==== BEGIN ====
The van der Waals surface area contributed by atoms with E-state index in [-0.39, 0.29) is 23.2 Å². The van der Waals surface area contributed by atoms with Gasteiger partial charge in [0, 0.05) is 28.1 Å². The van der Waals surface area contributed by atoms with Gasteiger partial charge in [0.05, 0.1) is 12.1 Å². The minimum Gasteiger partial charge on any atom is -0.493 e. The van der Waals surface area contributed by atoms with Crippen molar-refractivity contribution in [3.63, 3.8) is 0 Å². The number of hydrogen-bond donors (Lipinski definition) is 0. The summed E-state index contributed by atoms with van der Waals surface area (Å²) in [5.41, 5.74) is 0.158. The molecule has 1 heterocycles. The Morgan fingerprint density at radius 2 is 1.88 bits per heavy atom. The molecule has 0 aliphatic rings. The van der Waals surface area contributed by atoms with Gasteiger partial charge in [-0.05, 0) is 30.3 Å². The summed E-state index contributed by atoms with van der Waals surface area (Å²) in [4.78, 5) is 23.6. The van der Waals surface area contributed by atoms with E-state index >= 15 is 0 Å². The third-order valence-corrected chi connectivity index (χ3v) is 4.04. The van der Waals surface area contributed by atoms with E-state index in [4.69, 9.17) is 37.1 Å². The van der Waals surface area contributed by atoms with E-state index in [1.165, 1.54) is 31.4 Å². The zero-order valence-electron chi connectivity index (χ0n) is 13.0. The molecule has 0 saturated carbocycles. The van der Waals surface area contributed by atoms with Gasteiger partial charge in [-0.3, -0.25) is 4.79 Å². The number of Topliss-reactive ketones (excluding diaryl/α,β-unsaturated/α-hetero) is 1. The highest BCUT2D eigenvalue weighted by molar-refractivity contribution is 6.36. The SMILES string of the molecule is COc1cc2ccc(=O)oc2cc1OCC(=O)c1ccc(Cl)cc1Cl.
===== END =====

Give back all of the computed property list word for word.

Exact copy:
The van der Waals surface area contributed by atoms with E-state index in [-0.39, 0.29) is 23.2 Å². The van der Waals surface area contributed by atoms with Gasteiger partial charge in [0, 0.05) is 28.1 Å². The van der Waals surface area contributed by atoms with Gasteiger partial charge in [0.05, 0.1) is 12.1 Å². The minimum Gasteiger partial charge on any atom is -0.493 e. The van der Waals surface area contributed by atoms with Crippen molar-refractivity contribution in [3.63, 3.8) is 0 Å². The number of hydrogen-bond donors (Lipinski definition) is 0. The summed E-state index contributed by atoms with van der Waals surface area (Å²) in [5.41, 5.74) is 0.158. The molecule has 1 heterocycles. The Morgan fingerprint density at radius 2 is 1.88 bits per heavy atom. The molecule has 0 aliphatic rings. The van der Waals surface area contributed by atoms with Gasteiger partial charge in [-0.05, 0) is 30.3 Å². The summed E-state index contributed by atoms with van der Waals surface area (Å²) in [4.78, 5) is 23.6. The van der Waals surface area contributed by atoms with E-state index >= 15 is 0 Å². The third-order valence-corrected chi connectivity index (χ3v) is 4.04. The van der Waals surface area contributed by atoms with E-state index in [4.69, 9.17) is 37.1 Å². The van der Waals surface area contributed by atoms with E-state index in [1.165, 1.54) is 31.4 Å². The zero-order valence-electron chi connectivity index (χ0n) is 13.0. The molecule has 0 saturated carbocycles. The van der Waals surface area contributed by atoms with Gasteiger partial charge in [-0.3, -0.25) is 4.79 Å². The number of Topliss-reactive ketones (excluding diaryl/α,β-unsaturated/α-hetero) is 1. The highest BCUT2D eigenvalue weighted by molar-refractivity contribution is 6.36. The SMILES string of the molecule is COc1cc2ccc(=O)oc2cc1OCC(=O)c1ccc(Cl)cc1Cl.